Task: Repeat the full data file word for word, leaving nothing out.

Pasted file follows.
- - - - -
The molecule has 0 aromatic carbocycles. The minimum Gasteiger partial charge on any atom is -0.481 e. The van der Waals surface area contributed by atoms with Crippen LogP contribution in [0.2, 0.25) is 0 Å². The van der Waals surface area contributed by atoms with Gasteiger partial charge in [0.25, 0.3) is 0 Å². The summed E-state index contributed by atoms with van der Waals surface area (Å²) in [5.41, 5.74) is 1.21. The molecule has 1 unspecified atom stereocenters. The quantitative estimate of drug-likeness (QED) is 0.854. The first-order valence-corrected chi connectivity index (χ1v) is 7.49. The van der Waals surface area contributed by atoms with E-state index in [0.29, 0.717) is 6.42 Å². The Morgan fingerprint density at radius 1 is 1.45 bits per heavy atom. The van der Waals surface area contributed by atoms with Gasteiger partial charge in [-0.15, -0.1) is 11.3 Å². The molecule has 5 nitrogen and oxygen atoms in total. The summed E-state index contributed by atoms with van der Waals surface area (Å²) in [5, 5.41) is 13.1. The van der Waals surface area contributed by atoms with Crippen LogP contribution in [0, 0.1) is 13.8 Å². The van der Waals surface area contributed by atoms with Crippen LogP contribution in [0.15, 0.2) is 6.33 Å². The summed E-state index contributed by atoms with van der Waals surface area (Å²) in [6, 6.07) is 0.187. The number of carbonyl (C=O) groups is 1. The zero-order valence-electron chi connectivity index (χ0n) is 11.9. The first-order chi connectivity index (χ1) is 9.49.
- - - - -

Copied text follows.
The molecule has 0 aromatic carbocycles. The minimum Gasteiger partial charge on any atom is -0.481 e. The van der Waals surface area contributed by atoms with Crippen LogP contribution in [0.2, 0.25) is 0 Å². The van der Waals surface area contributed by atoms with Gasteiger partial charge in [0.25, 0.3) is 0 Å². The summed E-state index contributed by atoms with van der Waals surface area (Å²) in [5.41, 5.74) is 1.21. The molecule has 1 unspecified atom stereocenters. The quantitative estimate of drug-likeness (QED) is 0.854. The first-order valence-corrected chi connectivity index (χ1v) is 7.49. The van der Waals surface area contributed by atoms with E-state index in [0.29, 0.717) is 6.42 Å². The Morgan fingerprint density at radius 1 is 1.45 bits per heavy atom. The van der Waals surface area contributed by atoms with Gasteiger partial charge in [-0.15, -0.1) is 11.3 Å². The molecule has 5 nitrogen and oxygen atoms in total. The summed E-state index contributed by atoms with van der Waals surface area (Å²) in [5, 5.41) is 13.1. The van der Waals surface area contributed by atoms with Crippen LogP contribution in [0, 0.1) is 13.8 Å². The van der Waals surface area contributed by atoms with Crippen LogP contribution in [0.15, 0.2) is 6.33 Å². The summed E-state index contributed by atoms with van der Waals surface area (Å²) in [6, 6.07) is 0.187. The number of carbonyl (C=O) groups is 1. The zero-order valence-electron chi connectivity index (χ0n) is 11.9. The first-order chi connectivity index (χ1) is 9.49.